The following reflection is an excerpt from His Grace Bishop Seraphim Sigrist’s 2017 book Tapestry, in which he reflects upon themes of peace and conflict as they are seen through the lens of two apple orchards.
The apples are gone now from the tree out front . . . These orchards from other years and other places. . . The tree here today standing between the seasons. Those trees which seem in memory to suggest not only the past but also the future.
Butovo: Apples Falling from the Past
In the afternoon we travel from Moscow to Butovo a place to the south of Moscow which was a killing ground used by the Communists for people from the Moscow area, and in particular in 1937 and 1938.
On the way a lady speaks of Fr. Pavel Florensky’s scientific work on seawater during the days before his execution in the northern Solovki camp, and of his intention to do a second volume of Pillar and Ground of Truth, this time focused on humanity, as the first is on God. Since we do not have it, drafts were destroyed, we do not know what the final position of his thought was. Then she says we are getting near Butovo and she wishes to be silent for these moments.
There is a new church and a bell tower and there are stones with the inscriptions of many names of those murdered here. In the church the attendants tell us that the names of 10,000 are known but countless others unknown. Included are 900 bishops and priests. Enough record remains of them,that 250 of the 10,000 here have been formally recognized as saints by the Church. 10,000 in the Moscow region in 1937-1938 in just this one place. Think of the whole land and of the whole Communist period.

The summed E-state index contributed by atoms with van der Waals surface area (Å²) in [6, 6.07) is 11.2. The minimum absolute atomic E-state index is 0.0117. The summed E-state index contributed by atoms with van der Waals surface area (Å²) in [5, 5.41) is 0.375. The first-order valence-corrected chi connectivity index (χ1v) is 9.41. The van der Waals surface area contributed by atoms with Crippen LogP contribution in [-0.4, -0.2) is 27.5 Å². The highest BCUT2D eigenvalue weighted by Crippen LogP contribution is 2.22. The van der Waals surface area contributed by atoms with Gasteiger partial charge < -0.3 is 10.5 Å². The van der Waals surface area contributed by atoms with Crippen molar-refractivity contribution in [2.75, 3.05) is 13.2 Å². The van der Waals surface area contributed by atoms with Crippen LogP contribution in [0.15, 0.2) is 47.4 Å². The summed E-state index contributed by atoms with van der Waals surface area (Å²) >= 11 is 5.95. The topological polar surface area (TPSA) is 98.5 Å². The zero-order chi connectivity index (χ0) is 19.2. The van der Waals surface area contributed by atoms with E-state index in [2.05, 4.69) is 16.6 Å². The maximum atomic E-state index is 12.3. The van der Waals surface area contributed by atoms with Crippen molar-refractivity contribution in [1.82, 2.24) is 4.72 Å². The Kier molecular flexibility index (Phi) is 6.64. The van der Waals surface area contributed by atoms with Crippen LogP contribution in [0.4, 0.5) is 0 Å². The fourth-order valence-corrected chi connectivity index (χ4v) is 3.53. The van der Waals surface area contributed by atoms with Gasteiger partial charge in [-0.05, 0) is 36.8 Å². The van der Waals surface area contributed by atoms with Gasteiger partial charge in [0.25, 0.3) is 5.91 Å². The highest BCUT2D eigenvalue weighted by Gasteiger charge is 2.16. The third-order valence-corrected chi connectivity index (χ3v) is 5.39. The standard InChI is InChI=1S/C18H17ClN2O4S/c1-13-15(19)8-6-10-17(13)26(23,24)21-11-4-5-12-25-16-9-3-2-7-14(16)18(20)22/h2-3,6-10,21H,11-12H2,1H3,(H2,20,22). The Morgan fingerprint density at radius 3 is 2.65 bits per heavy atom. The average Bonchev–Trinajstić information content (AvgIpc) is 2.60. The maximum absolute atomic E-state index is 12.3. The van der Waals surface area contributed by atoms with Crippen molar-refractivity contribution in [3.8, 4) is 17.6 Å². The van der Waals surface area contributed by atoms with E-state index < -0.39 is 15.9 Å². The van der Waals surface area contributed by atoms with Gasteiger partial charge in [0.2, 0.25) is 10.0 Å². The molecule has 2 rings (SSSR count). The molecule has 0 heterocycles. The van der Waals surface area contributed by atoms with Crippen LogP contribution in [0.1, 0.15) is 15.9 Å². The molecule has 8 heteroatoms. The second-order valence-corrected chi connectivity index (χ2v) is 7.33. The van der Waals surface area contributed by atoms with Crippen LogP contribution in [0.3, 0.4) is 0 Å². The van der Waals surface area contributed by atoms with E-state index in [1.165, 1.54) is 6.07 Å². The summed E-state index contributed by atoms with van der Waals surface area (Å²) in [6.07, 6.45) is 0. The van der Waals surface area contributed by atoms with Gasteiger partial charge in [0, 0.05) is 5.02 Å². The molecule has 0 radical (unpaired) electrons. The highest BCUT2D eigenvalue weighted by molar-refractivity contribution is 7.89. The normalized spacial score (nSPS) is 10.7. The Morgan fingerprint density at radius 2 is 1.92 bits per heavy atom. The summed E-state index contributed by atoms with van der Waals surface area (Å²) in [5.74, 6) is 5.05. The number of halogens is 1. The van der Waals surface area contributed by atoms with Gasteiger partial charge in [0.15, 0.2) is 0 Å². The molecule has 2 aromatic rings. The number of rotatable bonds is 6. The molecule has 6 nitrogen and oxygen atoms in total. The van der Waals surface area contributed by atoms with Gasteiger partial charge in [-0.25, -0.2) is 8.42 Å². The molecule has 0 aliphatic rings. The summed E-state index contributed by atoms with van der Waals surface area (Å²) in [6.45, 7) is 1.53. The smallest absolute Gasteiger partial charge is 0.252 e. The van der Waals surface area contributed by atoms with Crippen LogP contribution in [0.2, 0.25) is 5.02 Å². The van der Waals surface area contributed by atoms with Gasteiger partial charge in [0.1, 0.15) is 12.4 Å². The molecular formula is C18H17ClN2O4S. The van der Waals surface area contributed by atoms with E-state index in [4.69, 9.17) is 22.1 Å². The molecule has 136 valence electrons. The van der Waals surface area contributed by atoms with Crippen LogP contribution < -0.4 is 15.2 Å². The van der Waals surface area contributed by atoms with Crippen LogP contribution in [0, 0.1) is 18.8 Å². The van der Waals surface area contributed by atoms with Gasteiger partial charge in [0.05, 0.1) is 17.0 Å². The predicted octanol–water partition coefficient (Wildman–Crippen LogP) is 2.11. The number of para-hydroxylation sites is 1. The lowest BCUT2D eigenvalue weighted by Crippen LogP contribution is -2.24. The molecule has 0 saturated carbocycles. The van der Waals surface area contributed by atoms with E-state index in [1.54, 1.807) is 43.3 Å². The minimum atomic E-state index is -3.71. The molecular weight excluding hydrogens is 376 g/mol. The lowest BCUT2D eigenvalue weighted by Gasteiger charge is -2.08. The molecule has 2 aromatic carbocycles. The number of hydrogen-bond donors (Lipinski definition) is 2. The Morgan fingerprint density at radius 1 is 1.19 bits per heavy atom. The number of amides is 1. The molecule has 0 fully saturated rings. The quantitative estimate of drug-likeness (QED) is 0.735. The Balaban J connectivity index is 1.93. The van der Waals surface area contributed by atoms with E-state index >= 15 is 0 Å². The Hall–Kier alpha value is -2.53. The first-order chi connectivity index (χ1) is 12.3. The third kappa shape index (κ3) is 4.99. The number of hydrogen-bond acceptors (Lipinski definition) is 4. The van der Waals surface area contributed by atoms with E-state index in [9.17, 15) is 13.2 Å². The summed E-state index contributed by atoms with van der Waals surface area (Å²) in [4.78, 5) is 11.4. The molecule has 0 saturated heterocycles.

But we will remember also the day when they will return, and all our mothers and fathers and brothers and sisters and ourselves also will return. I think of Peter de Vries, who wrote, “The recognition of how long, how very long, is the mourners’ bench upon which we sit, arms linked in undeluded friendship—all of us, brief links ourselves, in the eternal pity,” and so it is not wrong that there are flowers and apple trees also even, beside a mourners bench long enough to stretch to Eden where there were also apples and flowers, or perhaps, indeed, it must be the same garden because it will return. Will return and has returned. We walk in the apple orchard,and there are flowers now and apples on the trees. When we leave, ladies from the church follow us to the gate with a big plate of apples newly fallen, and we eat them in the car. Someone says,“Every centimeter of this place is soaked with blood . . . eating these apples is like communion.”
Krakow: Apples Falling from the Future
Now we have come to the chalet-like retreat center of Andrej and Samita on a hillside near the ancient Polish city of Krakow. Here we will spend the night. It is a good place with apple trees everywhere and I know I must be deeply feeling it a good place because I feel the desire to climb the trees,as when a boy. We sit around a table under the trees,and there is nothing lacking,and the apples are falling continually. This year there are more than ever, it seems, now one falls, now three but it almost seems they are growing faster than falling and how perfect and round they are and how fine the taste . . . and there is watermelon and coffee too and talk about interior monasticism. . . and Andrej says . . . we must open ourselves to God who is coming not from the past but from the future . . .apples falling like cherry blossoms into, or rather from,a future momentarily at least made present in love and peace.
And under the apple trees Anika played the guitar and sang beneath the weaving branches.
The next morning we spread a cloth on a table in the middle of the orchard and in the early bright light do our service of shared bread and wine . . . Apples falling still . . . some great joyful mystery in these ripening and falling apples somehow offering themselves as we offer all things as best we can . . .and again the growth seeming to more than keep pace with the falling . . .a circulation of heaven and earth. Our host Andrej says in conversation after that there is much writing about Spirit, about the Holy Spirit, about Pneumatology as it is called, but this is to make it an abstraction and an object not the subject, not the One who acts. . . what is needed he said is “Pneumatics,” the seeing of the Spirit’s operation in persons and in the world . . .
Bishop Seraphim (Sigrist)